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The Toledo-Lucas County Public Library’s motto, ‘Open to all,’ must apply to those who use its meeting rooms

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Various groups are sponsoring political forums featuring Toledo’s mayoral candidates during this fall’s campaign. Some are holding the meetings at branches of the Toledo-Lucas County Public Library.

Because the library is supported by taxpayer dollars, its policy properly requires such events to be open to all who want to attend. All groups need to play by these rules, and the candidates shouldn’t play along with those that don’t.

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Last week, the African American Leadership Caucus of the Lucas County Democratic Party excluded some citizens and journalists from a mayoral forum at Mott Branch Library. The group’s representative and self-appointed doorkeeper, attorney Keith Mitchell, had signed a library form that declares: “All scheduled events must be open to the public.”

Judy Jones, the Mott branch manager, warned Mr. Mitchell in a letter scolding him about signing the form and then going back on his promise that “any future meeting room reservation from you or the African American Leadership Caucus may be denied if our public meeting room policy is further ignored.”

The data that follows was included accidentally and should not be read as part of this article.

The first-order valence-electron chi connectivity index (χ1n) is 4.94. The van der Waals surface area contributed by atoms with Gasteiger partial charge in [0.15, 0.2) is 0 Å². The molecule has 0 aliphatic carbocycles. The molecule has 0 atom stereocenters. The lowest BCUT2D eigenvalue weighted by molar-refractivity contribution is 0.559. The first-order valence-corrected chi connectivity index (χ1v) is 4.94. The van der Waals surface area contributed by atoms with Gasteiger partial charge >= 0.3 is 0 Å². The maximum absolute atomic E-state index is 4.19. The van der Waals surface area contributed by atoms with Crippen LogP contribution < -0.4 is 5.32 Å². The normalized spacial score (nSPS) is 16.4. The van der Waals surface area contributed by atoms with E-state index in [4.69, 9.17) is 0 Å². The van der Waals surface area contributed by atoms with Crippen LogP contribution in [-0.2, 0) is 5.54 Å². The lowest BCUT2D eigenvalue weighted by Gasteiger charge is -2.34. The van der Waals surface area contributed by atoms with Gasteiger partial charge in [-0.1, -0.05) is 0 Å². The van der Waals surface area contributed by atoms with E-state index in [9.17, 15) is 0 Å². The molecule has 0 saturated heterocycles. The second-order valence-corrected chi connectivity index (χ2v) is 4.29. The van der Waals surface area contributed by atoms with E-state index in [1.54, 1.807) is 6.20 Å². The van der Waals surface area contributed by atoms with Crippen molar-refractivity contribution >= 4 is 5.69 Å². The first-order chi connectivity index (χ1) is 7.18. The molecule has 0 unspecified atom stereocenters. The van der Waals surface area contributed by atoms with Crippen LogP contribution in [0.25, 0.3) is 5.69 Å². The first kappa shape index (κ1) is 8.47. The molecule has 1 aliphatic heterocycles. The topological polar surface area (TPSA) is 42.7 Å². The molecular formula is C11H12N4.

If a signature alone doesn’t guarantee good behavior, the library could toughen enforcement of its rules by adding more-specific penalties for violations. Meeting-room guidelines could be posted prominently in all 19 library branches.

The library’s branch services administrator, Susan Skitowski, told The Blade’s editorial page this week that the library board’s community relations committee is due to take another look at the guidelines, which were last updated in 2007. It’s time.

But political candidates also must refuse to appear at closed forums in public places. Both Mayor Mike Bell and challenger D. Michael Collins continued to address the forum despite the closure. So much for their pledges of transparency.

Citizens must have open access to the full political and civic process if they are to participate and make informed choices in a democracy. Any group that wants to meet privately with the candidates can do so.

It just can’t do so in the tax-subsidized public library. Sometimes, the only way to get through to people who close doors is to show them what it’s like to be on the other side of the door.

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